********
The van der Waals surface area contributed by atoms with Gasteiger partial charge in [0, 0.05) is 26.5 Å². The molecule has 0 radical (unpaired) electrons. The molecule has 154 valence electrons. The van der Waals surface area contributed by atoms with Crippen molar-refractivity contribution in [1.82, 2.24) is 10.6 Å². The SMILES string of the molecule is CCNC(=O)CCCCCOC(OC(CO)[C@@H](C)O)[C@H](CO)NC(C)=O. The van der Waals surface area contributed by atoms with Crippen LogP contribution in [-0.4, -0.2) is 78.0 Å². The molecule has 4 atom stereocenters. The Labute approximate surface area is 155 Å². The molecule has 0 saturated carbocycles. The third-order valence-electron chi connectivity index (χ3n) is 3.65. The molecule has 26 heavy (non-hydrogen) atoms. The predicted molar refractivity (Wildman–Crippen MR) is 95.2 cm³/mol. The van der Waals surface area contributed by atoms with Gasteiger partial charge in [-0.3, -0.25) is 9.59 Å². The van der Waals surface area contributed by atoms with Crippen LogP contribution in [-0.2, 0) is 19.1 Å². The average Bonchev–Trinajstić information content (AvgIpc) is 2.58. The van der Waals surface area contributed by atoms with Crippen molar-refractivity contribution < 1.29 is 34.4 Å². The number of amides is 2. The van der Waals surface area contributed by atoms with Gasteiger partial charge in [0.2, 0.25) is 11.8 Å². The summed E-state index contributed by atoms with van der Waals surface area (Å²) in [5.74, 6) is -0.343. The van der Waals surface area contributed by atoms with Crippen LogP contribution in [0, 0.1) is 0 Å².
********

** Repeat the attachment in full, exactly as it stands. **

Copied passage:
The van der Waals surface area contributed by atoms with Gasteiger partial charge in [0, 0.05) is 26.5 Å². The molecule has 0 radical (unpaired) electrons. The molecule has 154 valence electrons. The van der Waals surface area contributed by atoms with Crippen molar-refractivity contribution in [1.82, 2.24) is 10.6 Å². The SMILES string of the molecule is CCNC(=O)CCCCCOC(OC(CO)[C@@H](C)O)[C@H](CO)NC(C)=O. The van der Waals surface area contributed by atoms with Crippen LogP contribution in [-0.4, -0.2) is 78.0 Å². The molecule has 4 atom stereocenters. The Labute approximate surface area is 155 Å². The molecule has 0 saturated carbocycles. The third-order valence-electron chi connectivity index (χ3n) is 3.65. The molecule has 26 heavy (non-hydrogen) atoms. The predicted molar refractivity (Wildman–Crippen MR) is 95.2 cm³/mol. The van der Waals surface area contributed by atoms with Gasteiger partial charge in [-0.3, -0.25) is 9.59 Å². The van der Waals surface area contributed by atoms with Crippen LogP contribution in [-0.2, 0) is 19.1 Å². The average Bonchev–Trinajstić information content (AvgIpc) is 2.58. The van der Waals surface area contributed by atoms with Crippen molar-refractivity contribution < 1.29 is 34.4 Å². The number of amides is 2. The van der Waals surface area contributed by atoms with Gasteiger partial charge in [0.2, 0.25) is 11.8 Å². The summed E-state index contributed by atoms with van der Waals surface area (Å²) in [5.74, 6) is -0.343. The van der Waals surface area contributed by atoms with Crippen LogP contribution in [0, 0.1) is 0 Å².